With long-term U.S. bond yields rising and much of the recovery seemingly in place, analysts are increasingly wondering when the U.S. Federal Reserve (the Fed) will begin to implement its quantitative easing exit strategy and start raising interest rates.
Currently the Fed baseline interest rate fluctuates between zero (0) and 0.25%and has done so since late fall of 2008, shortly after the collapse of Lehman Brothers in mid-September 2008.
Fed Rate Hikes Expected in September 2010; Earlier from Bank of Canada
Analysts are unanimous in the expectation that the Fed will not and cannot raise rates in the first half of 2010, for a number of reasons, employment levels being the key one. The earliest we’ll see an increase is probably at the September meeting, even though the Fed is already beginning to talk about their exit strategies.
The outlook for the Bank of Canada, however, is quite different. Ideally, Canada wouldn’t raise its rates in advance of the Fed, simply because of the effect it could have on Canadian exports. But with stronger housing and employment numbers domestically in comparison with the U.S., it is increasingly looking like Canada will not have a choice and it could even be detrimental if Canada were to leave its rates as is past June 2010.
Some have even speculated about an interest rate increase in Canada prior to June 2010, but June, so far, is the consensus.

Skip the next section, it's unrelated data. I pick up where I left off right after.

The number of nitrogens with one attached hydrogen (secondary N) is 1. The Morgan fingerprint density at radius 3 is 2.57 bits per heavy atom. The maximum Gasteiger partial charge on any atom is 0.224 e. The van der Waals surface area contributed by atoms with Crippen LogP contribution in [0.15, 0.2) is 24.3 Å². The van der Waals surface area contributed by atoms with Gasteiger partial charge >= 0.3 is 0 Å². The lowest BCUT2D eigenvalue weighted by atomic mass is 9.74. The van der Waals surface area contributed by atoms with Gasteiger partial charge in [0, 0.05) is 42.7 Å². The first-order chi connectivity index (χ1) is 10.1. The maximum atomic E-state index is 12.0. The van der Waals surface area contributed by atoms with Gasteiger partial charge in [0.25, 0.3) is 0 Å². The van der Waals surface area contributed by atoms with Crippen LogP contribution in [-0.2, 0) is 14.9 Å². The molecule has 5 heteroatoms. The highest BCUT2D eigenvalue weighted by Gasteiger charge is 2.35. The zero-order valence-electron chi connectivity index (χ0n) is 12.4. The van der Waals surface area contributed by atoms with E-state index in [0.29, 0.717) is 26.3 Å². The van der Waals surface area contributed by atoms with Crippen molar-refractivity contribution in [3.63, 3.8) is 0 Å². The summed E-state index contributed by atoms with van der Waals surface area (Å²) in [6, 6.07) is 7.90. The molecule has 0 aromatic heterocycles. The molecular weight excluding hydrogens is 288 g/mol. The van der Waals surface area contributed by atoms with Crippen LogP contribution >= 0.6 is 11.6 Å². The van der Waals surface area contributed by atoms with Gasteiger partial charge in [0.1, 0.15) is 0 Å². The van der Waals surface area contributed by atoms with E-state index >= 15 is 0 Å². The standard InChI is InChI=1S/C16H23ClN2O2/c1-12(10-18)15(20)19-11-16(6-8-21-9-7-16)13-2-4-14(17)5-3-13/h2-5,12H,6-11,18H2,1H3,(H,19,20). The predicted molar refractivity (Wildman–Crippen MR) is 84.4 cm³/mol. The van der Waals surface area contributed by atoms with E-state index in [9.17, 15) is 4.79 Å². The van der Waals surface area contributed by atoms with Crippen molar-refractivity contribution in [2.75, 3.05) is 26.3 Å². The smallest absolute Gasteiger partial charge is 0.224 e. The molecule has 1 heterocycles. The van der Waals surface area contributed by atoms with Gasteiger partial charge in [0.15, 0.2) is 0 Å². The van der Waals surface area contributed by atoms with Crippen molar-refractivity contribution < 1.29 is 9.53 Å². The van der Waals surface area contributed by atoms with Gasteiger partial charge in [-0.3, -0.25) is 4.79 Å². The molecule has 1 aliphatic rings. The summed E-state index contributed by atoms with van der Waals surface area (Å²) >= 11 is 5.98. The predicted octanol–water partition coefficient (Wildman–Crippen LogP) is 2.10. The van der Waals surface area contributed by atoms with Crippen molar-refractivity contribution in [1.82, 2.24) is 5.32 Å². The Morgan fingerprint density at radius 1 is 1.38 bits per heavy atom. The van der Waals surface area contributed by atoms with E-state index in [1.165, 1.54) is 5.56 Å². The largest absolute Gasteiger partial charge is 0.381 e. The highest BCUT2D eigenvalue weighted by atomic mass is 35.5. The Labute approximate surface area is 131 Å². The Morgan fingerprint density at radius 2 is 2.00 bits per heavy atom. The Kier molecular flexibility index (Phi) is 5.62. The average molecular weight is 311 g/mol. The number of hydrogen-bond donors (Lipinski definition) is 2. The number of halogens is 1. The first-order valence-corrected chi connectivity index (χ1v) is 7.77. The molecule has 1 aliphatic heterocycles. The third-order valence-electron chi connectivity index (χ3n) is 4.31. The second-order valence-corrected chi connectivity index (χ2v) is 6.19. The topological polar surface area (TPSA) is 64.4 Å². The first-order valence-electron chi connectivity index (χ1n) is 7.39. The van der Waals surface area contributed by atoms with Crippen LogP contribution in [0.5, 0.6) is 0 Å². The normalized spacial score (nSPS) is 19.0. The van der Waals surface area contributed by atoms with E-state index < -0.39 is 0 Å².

Increases in interest rates by central banks mean that it becomes more expensive to borrow money (auto financing and mortgage refinancing rates go up) and these increases are traditionally used to help slow down the rate of inflation when it occurs. This time, the immediate concern is not with inflation (although the rising bond yields indicate the market is expecting inflation sooner rather than later), but with helping to stabilize the U.S. dollar, although these factors are all tightly interrelated.
The reason for the large drop in interest rates in 2008 was a lack of liquidity. The crisis in third-party lending and counter-party risk meant that credit markets globally froze (U.S. financials’ reach went global) and the Fed stepped in to create excess liquidity and guarantee these counter-party relationships. Without liquidity (the willingness of a lender to lend and a borrower to borrow; or the volume of buying and selling), the economy cannot function, since it is based upon the constant back-and-forth of buying and selling.
Of course, when interest rates go up, it will send important signals throughout the investment world in addition to the rise in borrowing costs for many homeowners. Those with payment-option ARMs about to reset, in particular, may see increased payment amounts that many fear will result in more defaults.
The next meeting of the Federal Reserve is scheduled for January 27, 2010. The Bank of Canada moves on January 19, 2010.
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